Xia Lang, Yue Li's friend, standing in front of Yue Li's Paul Frank store.
It was 1957 and she was eighteen years old. Her mother had given up on life, and her sister, crippled from birth, could not work. They were all the family left to Xia Kelan. Then she got a job at the government-owned oil company.
“The first month I worked for my company I gained fifteen pounds,” she said, smiling at the memory. “Finally there was enough food and I could support my mother, my sister and myself.”
It was not family or love that sustained Xia Kelan throughout her life. The ever-faithful bedrock she drew strength and hope from was the oil company that employed her until retirement. Her job provided Lan with a security she’d hardly known in her difficult childhood, and provided her opportunities not possible to obtain in the war-torn country of her youth.
Born in 1939, her family had already begun their descent from wealth to poverty. Twenty years before, her grandfather’s steel mill was churning out product needed for the infrastructure of a new, booming China. Although the tiny, mountainous town of Qi Jiang was only connected to the rest of China by footpaths on land, it sat on the mighty Yangtze River. Steel could easily be shipped the 100 kilometers or so to Chongqing, the largest inland port in China. And the mountains behind the town were rich in coal and iron, the two resources necessary to make steel.
The early 20’s was a good time for the Xia family. Lan’s father and mother had just married, and although their first child was born handicapped, they expected many more to come. Their future was bright, with her father due to inherit the steel mill and the other trading businesses built around it. The Qing Dynasty had crumbled some ten years before, replaced by the up and coming Kuomintang (KMT) governing party of the Republic of China which had opened the doors to foreign investment.
But the KMT party was not the only group vying for control; Young Mao ZeDong had gathered an impressive support and by 1927 the two were at war with one another.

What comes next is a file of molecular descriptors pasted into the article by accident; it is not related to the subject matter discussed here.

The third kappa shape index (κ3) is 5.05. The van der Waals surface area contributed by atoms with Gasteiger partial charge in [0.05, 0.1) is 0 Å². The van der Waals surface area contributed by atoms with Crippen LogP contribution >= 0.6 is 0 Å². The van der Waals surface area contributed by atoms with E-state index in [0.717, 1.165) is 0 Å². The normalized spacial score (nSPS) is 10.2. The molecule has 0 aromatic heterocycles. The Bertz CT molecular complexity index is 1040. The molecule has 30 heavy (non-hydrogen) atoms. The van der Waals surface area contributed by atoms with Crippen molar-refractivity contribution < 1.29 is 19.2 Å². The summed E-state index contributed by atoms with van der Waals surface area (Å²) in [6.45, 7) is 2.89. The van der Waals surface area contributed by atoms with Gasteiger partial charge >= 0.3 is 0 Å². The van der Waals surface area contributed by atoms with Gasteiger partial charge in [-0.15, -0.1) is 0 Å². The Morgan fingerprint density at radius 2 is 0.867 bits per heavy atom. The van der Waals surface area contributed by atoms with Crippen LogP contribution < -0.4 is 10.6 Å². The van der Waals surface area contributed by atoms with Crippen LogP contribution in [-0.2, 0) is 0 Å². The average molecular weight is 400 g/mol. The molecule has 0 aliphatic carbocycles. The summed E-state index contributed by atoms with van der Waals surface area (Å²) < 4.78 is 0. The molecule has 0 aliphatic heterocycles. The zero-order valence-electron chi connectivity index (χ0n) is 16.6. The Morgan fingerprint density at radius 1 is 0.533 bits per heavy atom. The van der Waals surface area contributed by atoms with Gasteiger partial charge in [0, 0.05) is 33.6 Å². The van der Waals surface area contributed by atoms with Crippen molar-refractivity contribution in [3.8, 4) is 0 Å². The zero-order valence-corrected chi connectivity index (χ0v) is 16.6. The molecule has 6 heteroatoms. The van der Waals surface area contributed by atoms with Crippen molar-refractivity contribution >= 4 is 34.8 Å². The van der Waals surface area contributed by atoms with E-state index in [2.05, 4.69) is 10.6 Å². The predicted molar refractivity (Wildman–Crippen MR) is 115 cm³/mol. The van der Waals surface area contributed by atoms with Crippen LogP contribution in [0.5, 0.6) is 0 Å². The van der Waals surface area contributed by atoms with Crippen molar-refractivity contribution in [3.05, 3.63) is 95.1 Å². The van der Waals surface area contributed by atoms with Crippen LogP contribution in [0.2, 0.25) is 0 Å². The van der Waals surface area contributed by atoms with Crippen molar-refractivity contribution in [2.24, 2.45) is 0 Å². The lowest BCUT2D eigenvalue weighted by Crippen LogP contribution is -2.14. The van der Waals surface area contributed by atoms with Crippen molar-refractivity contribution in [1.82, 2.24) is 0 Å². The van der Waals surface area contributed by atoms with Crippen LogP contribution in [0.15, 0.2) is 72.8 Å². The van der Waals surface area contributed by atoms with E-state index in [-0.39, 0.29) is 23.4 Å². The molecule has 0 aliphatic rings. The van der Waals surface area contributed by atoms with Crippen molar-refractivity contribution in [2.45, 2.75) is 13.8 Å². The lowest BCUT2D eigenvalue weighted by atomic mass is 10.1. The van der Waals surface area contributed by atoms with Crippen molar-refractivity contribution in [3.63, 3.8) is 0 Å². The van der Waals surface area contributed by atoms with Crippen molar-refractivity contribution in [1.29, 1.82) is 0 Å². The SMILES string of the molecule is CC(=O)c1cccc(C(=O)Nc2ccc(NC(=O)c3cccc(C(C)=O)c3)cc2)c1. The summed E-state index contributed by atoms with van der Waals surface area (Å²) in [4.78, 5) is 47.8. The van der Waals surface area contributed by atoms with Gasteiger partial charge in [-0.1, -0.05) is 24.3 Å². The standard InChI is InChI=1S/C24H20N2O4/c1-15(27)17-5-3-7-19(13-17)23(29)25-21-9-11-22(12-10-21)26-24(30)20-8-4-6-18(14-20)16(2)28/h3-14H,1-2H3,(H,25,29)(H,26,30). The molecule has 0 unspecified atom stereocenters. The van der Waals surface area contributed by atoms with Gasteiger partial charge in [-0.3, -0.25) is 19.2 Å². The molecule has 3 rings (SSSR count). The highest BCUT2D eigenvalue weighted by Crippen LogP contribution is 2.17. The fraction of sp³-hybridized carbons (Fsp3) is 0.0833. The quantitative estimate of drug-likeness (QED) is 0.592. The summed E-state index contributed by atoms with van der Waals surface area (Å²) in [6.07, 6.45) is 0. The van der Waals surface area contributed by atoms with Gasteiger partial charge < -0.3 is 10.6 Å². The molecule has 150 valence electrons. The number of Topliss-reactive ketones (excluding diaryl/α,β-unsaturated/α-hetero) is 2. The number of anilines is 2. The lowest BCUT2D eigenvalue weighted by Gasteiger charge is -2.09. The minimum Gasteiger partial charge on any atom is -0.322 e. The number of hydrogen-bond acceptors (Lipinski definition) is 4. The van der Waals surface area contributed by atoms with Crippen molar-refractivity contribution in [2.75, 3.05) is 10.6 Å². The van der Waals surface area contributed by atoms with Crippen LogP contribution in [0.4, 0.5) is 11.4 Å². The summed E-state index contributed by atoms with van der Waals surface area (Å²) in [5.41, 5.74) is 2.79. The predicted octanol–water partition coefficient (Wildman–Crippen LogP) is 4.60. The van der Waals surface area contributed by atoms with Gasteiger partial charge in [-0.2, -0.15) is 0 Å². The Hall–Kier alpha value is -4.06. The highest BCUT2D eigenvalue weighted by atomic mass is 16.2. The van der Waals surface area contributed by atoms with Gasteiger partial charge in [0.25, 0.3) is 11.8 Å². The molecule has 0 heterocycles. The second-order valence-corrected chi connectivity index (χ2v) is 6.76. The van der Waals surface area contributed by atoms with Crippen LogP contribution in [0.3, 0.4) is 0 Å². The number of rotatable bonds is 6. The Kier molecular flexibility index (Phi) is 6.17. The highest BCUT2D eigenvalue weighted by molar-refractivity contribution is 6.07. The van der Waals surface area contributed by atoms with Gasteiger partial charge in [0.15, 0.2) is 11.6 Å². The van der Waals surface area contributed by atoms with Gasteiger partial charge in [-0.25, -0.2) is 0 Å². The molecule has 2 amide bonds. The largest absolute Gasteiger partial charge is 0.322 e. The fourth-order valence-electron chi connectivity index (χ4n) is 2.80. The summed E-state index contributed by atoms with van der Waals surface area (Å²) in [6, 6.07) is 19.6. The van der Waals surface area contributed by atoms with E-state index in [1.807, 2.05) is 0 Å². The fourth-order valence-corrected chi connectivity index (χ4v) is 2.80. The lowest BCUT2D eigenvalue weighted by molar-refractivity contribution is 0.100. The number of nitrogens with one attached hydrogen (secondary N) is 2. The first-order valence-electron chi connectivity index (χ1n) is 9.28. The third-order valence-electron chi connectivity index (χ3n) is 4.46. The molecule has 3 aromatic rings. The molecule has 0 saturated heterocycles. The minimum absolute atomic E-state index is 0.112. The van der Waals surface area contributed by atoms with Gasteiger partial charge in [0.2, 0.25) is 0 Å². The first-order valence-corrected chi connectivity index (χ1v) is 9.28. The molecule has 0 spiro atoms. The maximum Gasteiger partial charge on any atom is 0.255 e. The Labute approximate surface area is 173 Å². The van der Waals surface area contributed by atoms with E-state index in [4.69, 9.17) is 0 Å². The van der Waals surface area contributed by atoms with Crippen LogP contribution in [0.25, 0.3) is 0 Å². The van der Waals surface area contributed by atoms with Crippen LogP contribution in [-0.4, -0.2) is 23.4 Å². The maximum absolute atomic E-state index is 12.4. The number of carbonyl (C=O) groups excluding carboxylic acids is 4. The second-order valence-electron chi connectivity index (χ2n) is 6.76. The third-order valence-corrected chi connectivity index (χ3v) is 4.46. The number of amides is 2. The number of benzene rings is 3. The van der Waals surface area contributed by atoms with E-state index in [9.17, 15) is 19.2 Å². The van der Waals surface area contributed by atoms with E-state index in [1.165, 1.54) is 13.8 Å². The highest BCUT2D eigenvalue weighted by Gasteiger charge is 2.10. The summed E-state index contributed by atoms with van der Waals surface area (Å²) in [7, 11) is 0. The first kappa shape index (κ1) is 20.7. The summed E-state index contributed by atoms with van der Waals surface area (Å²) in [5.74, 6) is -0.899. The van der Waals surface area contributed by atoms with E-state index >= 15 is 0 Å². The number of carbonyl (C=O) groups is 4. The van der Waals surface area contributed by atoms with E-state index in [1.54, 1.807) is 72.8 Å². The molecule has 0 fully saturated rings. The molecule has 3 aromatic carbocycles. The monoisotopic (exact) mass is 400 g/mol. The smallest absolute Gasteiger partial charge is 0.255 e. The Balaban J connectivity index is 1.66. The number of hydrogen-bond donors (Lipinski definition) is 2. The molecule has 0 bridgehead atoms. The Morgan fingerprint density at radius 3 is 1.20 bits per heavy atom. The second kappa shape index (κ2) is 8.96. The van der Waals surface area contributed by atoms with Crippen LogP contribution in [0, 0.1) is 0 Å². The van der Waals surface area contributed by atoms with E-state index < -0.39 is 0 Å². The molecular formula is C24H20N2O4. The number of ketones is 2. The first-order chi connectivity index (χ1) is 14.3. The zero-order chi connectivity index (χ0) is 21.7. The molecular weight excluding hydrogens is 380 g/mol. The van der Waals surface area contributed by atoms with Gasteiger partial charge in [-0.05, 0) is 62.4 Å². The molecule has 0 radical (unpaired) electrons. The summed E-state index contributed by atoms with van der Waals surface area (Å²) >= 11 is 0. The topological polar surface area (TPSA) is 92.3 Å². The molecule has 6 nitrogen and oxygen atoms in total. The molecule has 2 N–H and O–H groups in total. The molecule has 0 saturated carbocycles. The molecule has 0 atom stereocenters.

This was the beginning of the end for Lan’s family’s wealth. First one faction and then the other seized her grandfather’s factory for their own war efforts. When the Japanese invaded China in 1937 and the KMT Party and the Communist Party temporarily joined forces to beat back this brutal force, the family’s assets were further depleted to serve the sino-Japanese war effort. Civil war resumed after the Japanese were defeated until the triumph of the CPC in 1950.
After twenty-three years of war, all that was left of the Xia family was Lan, her sister, and her mother who struggled to find work to support them. Lan was eleven years old the first time she witnessed her country at peace.
The first memory Lan has is of herself making her way around the furniture toward her grandfather.
“I could not walk yet, so I must have been less than a year and a half,” she mused. “My grandfather was everything to me. He greeted me in the morning by throwing me up in the air, and he was the one who carried me everywhere.”
The day of her fist memory he was strangely still, laying on the summer couch he normally sat on, awaiting her arrival.
“I can see him now, his long white beard covering his chest, his face so close to mine.” She stopped and looked down at her folded hands in her lap.
“I was confused,” she said. “Why wouldn’t he pick me up?”
He’d died that day, and her father followed him a short year later.
“My mother gave birth to eight children, but only the oldest and youngest survived. My sister was sixteen when I was born.”
When she did not volunteer the causes of their deaths I asked her. She shrugged, looking uncomfortable.
“I don’t know what happened to them, my mother never spoke to me of it. I heard one died of eating poison when he was four. Another of an infection of the lungs when she was six.”